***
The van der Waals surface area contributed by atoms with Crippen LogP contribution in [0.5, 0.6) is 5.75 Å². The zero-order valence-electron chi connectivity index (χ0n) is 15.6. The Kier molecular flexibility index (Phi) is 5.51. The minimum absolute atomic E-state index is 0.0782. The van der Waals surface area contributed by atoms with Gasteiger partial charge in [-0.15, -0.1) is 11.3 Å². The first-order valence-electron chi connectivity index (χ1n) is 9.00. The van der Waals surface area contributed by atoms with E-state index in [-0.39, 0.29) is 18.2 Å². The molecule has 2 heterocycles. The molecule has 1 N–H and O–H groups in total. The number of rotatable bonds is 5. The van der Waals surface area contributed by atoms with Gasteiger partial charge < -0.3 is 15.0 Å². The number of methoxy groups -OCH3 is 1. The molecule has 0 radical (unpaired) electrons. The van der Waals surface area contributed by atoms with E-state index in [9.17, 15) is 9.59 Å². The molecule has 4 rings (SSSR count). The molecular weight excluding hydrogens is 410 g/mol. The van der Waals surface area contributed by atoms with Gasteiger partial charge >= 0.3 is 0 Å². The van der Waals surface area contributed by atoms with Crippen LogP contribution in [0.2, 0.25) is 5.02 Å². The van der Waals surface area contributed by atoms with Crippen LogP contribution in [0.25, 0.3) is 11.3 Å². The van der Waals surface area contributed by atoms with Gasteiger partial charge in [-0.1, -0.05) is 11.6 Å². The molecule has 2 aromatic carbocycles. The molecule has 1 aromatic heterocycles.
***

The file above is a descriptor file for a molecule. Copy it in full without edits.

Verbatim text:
The van der Waals surface area contributed by atoms with Crippen LogP contribution in [0.5, 0.6) is 5.75 Å². The zero-order valence-electron chi connectivity index (χ0n) is 15.6. The Kier molecular flexibility index (Phi) is 5.51. The minimum absolute atomic E-state index is 0.0782. The van der Waals surface area contributed by atoms with Gasteiger partial charge in [-0.15, -0.1) is 11.3 Å². The first-order valence-electron chi connectivity index (χ1n) is 9.00. The van der Waals surface area contributed by atoms with E-state index in [-0.39, 0.29) is 18.2 Å². The molecule has 2 heterocycles. The molecule has 1 N–H and O–H groups in total. The number of rotatable bonds is 5. The van der Waals surface area contributed by atoms with Gasteiger partial charge < -0.3 is 15.0 Å². The number of methoxy groups -OCH3 is 1. The molecule has 0 radical (unpaired) electrons. The van der Waals surface area contributed by atoms with E-state index in [9.17, 15) is 9.59 Å². The molecule has 4 rings (SSSR count). The molecular weight excluding hydrogens is 410 g/mol. The van der Waals surface area contributed by atoms with Gasteiger partial charge >= 0.3 is 0 Å². The van der Waals surface area contributed by atoms with Crippen LogP contribution in [0.2, 0.25) is 5.02 Å². The van der Waals surface area contributed by atoms with Crippen LogP contribution in [0.25, 0.3) is 11.3 Å². The van der Waals surface area contributed by atoms with Gasteiger partial charge in [-0.1, -0.05) is 11.6 Å². The molecule has 2 aromatic carbocycles. The molecule has 1 aromatic heterocycles.